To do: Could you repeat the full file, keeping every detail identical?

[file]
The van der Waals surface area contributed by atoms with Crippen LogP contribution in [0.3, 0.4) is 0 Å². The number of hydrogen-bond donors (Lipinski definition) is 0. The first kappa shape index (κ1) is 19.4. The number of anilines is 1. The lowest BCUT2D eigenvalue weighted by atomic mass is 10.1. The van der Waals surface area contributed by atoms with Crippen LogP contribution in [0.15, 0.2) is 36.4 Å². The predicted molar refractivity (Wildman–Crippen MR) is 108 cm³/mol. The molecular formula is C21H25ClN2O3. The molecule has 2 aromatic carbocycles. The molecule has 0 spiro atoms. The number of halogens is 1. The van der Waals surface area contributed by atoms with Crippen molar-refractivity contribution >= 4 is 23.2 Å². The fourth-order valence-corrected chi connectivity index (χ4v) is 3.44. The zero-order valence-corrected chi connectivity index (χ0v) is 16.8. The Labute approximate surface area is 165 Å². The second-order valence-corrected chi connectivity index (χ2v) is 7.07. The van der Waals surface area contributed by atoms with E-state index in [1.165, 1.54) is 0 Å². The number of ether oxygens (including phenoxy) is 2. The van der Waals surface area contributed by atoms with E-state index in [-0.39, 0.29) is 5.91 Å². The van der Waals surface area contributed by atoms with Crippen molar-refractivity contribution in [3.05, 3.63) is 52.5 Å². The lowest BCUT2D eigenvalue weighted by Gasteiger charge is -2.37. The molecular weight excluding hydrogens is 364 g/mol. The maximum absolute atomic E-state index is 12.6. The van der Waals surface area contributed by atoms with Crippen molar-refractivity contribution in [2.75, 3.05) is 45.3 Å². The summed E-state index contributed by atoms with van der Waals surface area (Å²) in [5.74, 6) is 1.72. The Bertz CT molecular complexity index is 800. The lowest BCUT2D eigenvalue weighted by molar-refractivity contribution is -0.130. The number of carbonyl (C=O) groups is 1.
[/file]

The van der Waals surface area contributed by atoms with Crippen LogP contribution in [0.3, 0.4) is 0 Å². The number of hydrogen-bond donors (Lipinski definition) is 0. The first kappa shape index (κ1) is 19.4. The number of anilines is 1. The lowest BCUT2D eigenvalue weighted by atomic mass is 10.1. The van der Waals surface area contributed by atoms with Crippen LogP contribution in [0.15, 0.2) is 36.4 Å². The predicted molar refractivity (Wildman–Crippen MR) is 108 cm³/mol. The molecular formula is C21H25ClN2O3. The molecule has 2 aromatic carbocycles. The molecule has 0 spiro atoms. The number of halogens is 1. The van der Waals surface area contributed by atoms with Crippen molar-refractivity contribution >= 4 is 23.2 Å². The fourth-order valence-corrected chi connectivity index (χ4v) is 3.44. The zero-order valence-corrected chi connectivity index (χ0v) is 16.8. The Labute approximate surface area is 165 Å². The second-order valence-corrected chi connectivity index (χ2v) is 7.07. The van der Waals surface area contributed by atoms with E-state index in [1.165, 1.54) is 0 Å². The number of ether oxygens (including phenoxy) is 2. The van der Waals surface area contributed by atoms with E-state index in [-0.39, 0.29) is 5.91 Å². The van der Waals surface area contributed by atoms with Crippen molar-refractivity contribution in [3.05, 3.63) is 52.5 Å². The lowest BCUT2D eigenvalue weighted by Gasteiger charge is -2.37. The molecular weight excluding hydrogens is 364 g/mol. The maximum absolute atomic E-state index is 12.6. The van der Waals surface area contributed by atoms with Crippen molar-refractivity contribution in [2.75, 3.05) is 45.3 Å². The summed E-state index contributed by atoms with van der Waals surface area (Å²) in [5.74, 6) is 1.72. The Bertz CT molecular complexity index is 800. The lowest BCUT2D eigenvalue weighted by molar-refractivity contribution is -0.130. The number of carbonyl (C=O) groups is 1.